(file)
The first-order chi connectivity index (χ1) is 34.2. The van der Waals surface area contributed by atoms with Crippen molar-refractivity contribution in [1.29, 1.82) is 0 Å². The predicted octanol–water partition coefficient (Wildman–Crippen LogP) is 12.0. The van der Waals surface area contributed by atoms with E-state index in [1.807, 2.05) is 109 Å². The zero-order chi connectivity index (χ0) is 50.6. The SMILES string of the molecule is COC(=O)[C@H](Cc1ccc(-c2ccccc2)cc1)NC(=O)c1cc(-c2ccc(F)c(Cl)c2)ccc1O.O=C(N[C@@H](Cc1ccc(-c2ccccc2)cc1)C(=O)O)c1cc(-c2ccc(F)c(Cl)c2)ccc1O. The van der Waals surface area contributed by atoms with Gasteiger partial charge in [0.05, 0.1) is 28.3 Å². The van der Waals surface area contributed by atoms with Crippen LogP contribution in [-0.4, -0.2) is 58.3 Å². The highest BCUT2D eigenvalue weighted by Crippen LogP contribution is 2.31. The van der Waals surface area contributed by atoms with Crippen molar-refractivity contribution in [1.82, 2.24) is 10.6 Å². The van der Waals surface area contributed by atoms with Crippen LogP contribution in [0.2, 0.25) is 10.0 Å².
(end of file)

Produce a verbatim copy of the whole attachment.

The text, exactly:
The first-order chi connectivity index (χ1) is 34.2. The van der Waals surface area contributed by atoms with Crippen molar-refractivity contribution in [1.29, 1.82) is 0 Å². The predicted octanol–water partition coefficient (Wildman–Crippen LogP) is 12.0. The van der Waals surface area contributed by atoms with E-state index in [1.807, 2.05) is 109 Å². The zero-order chi connectivity index (χ0) is 50.6. The SMILES string of the molecule is COC(=O)[C@H](Cc1ccc(-c2ccccc2)cc1)NC(=O)c1cc(-c2ccc(F)c(Cl)c2)ccc1O.O=C(N[C@@H](Cc1ccc(-c2ccccc2)cc1)C(=O)O)c1cc(-c2ccc(F)c(Cl)c2)ccc1O. The van der Waals surface area contributed by atoms with Gasteiger partial charge in [0.05, 0.1) is 28.3 Å². The van der Waals surface area contributed by atoms with Crippen LogP contribution in [-0.4, -0.2) is 58.3 Å². The highest BCUT2D eigenvalue weighted by Crippen LogP contribution is 2.31. The van der Waals surface area contributed by atoms with Crippen molar-refractivity contribution in [1.82, 2.24) is 10.6 Å². The van der Waals surface area contributed by atoms with Crippen LogP contribution in [0.2, 0.25) is 10.0 Å².